The government is struggling to push through its housing agenda as its Housing Bill enters into a furious game of parliamentary ping-pong between the Commons and the House of Lords.
Peers again challenged ministers by voting in favour of five new amendments to the Bill on Wednesday (May 4), only a day after MPs rejected 13 earlier amendments the Lords had tabled.
Tory minister for housing Brandon Lewis warned peers that they must stop interfering with the Bill, and vowed on Tuesday (May 3) that any changes would be rejected once the “ping-pong” process began.
“We’d like the Lords to think very carefully on what the government has a mandate to deliver,” Lewis said. “We were elected on a manifesto that had these policies in it.”
But Peers have stood defiant and served back to MPs a string of further amendments on Wednesday.
These included an amendment that would allow local authorities to retain part of money they’ve made from the forced sell-off of high-value properties so that they can build affordable replacements.
The government had originally intended for local authorities to completely relinquish the proceeds to pay for an extension of right-to-buy to Housing Association tenants.
Pay to stay
The Lords forced the government to water down its so-called ‘Pay to Stay’ proposal, which would effectively force families earning £31,000 or more (or £40,000 in London) and living in council housing to pay full market rent.
The measure could see families earning just above the threshold up to £12,000 a year worse off.
The government rejected an earlier Lords amendment voted through last month that would allow councils to choose whether they wanted to enforce ‘Pay to Stay’.
Now peers have tried again to water down ‘Pay to Stay’ and voted on Wednesday to lessen the taper at which the rent increases come into force and ensure that the earnings threshold only increases in line with inflation.
Peers again took aim at the government’s “Starter Homes”, which, as UniteLive has previously reported, essentially amounted to a massive taxpayer-funded discount for those who can already afford to buy homes.
Lord Kerslake tabled an amendment — which was voted through by 272 votes to 212 — giving councils the freedom to build different forms of low-cost housing instead of Starter Homes if they can demonstrate a need for it in their area.
Lord Kerslake condemned the government’s plan to force councils to build Starter Homes, calling it a “degree of centralist imposition that has never been known before”.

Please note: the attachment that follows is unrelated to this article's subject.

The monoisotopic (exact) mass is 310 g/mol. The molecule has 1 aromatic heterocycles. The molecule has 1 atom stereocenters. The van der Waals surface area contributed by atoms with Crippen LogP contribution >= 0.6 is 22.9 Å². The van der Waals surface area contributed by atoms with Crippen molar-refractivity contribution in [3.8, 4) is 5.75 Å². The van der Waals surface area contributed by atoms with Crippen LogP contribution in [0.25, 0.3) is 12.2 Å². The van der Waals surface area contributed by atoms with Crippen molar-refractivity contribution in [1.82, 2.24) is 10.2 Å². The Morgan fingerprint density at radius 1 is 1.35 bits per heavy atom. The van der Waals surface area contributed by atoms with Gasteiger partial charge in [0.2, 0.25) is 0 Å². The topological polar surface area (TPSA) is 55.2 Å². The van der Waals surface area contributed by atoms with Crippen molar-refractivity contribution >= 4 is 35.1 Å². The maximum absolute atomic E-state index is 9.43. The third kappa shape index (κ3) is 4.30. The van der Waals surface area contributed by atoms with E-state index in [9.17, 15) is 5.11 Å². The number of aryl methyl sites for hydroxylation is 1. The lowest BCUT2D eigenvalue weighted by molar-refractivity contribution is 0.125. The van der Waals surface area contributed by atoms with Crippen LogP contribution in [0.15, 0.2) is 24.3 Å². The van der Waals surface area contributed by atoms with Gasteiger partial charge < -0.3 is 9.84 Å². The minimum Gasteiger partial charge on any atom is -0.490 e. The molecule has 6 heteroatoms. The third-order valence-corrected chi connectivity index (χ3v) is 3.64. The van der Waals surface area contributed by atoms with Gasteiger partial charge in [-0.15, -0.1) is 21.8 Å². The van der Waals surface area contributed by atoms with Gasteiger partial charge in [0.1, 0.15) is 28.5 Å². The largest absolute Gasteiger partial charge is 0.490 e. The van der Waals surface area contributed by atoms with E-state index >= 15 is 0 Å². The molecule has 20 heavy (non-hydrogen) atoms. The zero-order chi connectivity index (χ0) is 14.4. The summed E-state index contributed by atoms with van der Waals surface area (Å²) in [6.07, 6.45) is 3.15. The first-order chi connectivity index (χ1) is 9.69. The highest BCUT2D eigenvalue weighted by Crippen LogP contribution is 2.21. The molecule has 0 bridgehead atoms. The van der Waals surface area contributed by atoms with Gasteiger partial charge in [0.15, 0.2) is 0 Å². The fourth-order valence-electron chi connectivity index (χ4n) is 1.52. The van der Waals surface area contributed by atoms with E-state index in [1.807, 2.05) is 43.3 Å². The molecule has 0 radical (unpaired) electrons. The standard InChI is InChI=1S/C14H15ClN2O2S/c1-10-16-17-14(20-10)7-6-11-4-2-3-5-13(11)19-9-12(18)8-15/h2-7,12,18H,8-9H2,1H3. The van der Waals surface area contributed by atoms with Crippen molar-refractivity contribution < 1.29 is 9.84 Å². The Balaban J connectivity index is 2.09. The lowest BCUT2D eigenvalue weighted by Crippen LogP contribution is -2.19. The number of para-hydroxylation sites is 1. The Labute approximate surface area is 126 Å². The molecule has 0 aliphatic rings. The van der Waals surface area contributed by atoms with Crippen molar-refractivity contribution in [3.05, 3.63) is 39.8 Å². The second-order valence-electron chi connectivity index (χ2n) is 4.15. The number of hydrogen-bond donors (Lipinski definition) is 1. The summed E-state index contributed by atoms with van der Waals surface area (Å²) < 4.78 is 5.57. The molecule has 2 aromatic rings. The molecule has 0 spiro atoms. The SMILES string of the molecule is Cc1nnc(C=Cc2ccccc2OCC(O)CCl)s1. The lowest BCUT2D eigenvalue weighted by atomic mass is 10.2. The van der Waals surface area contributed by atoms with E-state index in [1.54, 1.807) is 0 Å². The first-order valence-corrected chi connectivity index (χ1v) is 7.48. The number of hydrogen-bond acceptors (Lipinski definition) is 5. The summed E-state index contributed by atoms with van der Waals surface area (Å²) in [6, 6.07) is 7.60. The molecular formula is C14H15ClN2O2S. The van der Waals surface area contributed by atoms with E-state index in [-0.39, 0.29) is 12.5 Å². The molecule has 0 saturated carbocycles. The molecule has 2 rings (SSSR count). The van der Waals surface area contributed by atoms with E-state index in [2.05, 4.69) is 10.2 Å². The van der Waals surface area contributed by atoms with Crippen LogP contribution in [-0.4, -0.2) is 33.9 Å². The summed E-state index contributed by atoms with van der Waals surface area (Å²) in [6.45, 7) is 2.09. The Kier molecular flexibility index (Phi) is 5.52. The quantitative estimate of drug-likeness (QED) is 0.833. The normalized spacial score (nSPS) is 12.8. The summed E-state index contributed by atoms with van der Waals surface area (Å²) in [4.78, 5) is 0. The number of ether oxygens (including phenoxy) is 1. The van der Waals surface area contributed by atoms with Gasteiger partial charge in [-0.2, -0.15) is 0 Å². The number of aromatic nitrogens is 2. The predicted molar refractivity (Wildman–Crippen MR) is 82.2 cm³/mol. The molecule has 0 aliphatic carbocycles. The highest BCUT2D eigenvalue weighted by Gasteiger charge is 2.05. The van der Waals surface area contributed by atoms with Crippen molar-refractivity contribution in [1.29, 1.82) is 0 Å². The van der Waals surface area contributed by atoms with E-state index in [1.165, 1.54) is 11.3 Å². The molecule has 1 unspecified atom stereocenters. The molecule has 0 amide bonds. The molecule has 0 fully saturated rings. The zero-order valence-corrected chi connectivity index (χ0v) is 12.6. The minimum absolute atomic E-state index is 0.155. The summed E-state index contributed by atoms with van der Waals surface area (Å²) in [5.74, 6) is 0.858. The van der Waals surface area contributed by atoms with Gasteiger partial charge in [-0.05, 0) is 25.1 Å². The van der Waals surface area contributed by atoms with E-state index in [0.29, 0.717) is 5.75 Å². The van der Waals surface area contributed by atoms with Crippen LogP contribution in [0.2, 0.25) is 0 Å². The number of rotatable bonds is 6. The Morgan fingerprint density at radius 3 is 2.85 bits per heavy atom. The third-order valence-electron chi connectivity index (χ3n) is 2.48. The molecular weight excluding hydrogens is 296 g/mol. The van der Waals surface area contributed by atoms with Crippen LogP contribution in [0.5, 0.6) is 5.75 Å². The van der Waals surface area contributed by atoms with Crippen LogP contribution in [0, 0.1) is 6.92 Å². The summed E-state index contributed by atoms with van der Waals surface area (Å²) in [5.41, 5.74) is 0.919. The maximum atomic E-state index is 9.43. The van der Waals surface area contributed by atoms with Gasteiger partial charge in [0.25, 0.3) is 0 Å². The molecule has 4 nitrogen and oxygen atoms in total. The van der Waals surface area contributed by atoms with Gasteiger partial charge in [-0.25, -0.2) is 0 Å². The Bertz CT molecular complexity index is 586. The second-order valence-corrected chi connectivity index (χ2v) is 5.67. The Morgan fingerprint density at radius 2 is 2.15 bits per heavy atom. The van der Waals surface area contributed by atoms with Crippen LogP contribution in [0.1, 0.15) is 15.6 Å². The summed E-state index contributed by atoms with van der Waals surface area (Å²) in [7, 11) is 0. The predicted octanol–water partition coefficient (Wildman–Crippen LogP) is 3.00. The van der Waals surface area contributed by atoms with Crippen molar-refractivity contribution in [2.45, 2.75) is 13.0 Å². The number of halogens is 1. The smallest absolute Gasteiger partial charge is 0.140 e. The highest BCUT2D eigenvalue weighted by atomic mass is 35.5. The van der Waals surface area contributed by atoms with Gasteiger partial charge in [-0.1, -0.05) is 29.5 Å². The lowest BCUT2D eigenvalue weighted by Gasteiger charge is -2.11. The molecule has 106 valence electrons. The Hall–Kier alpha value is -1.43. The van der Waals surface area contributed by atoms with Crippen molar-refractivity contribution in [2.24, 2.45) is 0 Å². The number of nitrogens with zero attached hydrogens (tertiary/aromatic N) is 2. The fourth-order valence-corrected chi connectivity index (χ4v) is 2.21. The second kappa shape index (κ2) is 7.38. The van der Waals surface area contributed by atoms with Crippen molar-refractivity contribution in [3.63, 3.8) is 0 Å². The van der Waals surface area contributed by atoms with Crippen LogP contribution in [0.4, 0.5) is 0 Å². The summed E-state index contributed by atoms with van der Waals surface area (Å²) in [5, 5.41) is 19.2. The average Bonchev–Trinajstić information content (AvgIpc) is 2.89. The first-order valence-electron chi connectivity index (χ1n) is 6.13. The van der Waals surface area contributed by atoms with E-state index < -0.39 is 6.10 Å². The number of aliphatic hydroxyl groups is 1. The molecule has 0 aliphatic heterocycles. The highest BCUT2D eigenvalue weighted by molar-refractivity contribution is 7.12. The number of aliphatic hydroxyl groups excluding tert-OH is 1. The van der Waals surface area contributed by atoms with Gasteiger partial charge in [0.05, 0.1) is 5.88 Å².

The Lords also voted through changes to planning reform proposed in the Bill.
The Lords’ defiance yesterday came a week after the Public Accounts Committee (PAC), which oversees government expenditure, railed against the viability of the government’s proposed extension of right-to-buy in a new report.
PAC chair Meg Hillier argued that the government has left the public in the dark about how their plans will work in practice.
“The government should be embarrassed by the findings of this report,” she said. “Extending right to buy will affect many thousands of people yet the department has failed to provide basic information to support its stated aims. Instead, we have heard vague assertions about what it will accomplish and how.”
“On the basis of evidence heard by our committee there are no costings or workings out,” Hillier added. “We are not talking about a ‘back-of-an-envelope’ calculation—there is no envelope at all.”
“Similarly scant regard appears to be have been paid to the practical impact on social housing tenants, the long-term, knock-on costs of the loss of social housing and the potential change in the mix of housing types,” she went on to say.
“We can form our own views about the government’s motives for this, but Parliament and the public are being asked to take a leap of faith about how this will stack up financially, and that is completely unacceptable.”
The Committee warned that governments have not replaced homes on a one-for-one basis in previous right-to-buy schemes as was promised – the latest extension will be no different.
Unite assistant general secretary Steve Turner highlighted just how disastrous the Housing Bill would be if it becomes law.
“We already have a housing crisis of epic proportions — instead of solving this issue with a mass council house building programme, caps on rent and regulations on rip-off landlords, the Bill will reduce the housing stock even more and the only ones who will benefit, yet again, are those who are already wealthy,” he said.
“Peers are taking a brave stand against a Bill that will spell an end to affordable housing as we know it,” Turner added. “The government has justified its rejection of the Lords’ amendments on the grounds that they have some sort of mandate to carry out their election pledges. But what sort of mandate does the government really have when less than a quarter of the eligible electorate voted for them last May?
“The Housing Bill is packaged ideology, not thought-out legislation – even the Public Accounts Committee has said that the government’s Housing Bill is ‘embarrassing’ and that funding its extension of right-to-buy is based on pure speculation,” he argued.
“The Bill has further revealed this government’s inability to deal with the housing crisis affecting millions of people, ” Turner added. “This is spelling very real consequences for those in dire need of affordable housing. We cannot afford to ramp up a housing crisis that’s already at breaking point – that’s why we at Unite will vigorously oppose this Bill in its entirety.”
The Bill goes back to the Commons on Monday (May 9). Stay tuned on UNITElive for the latest updates.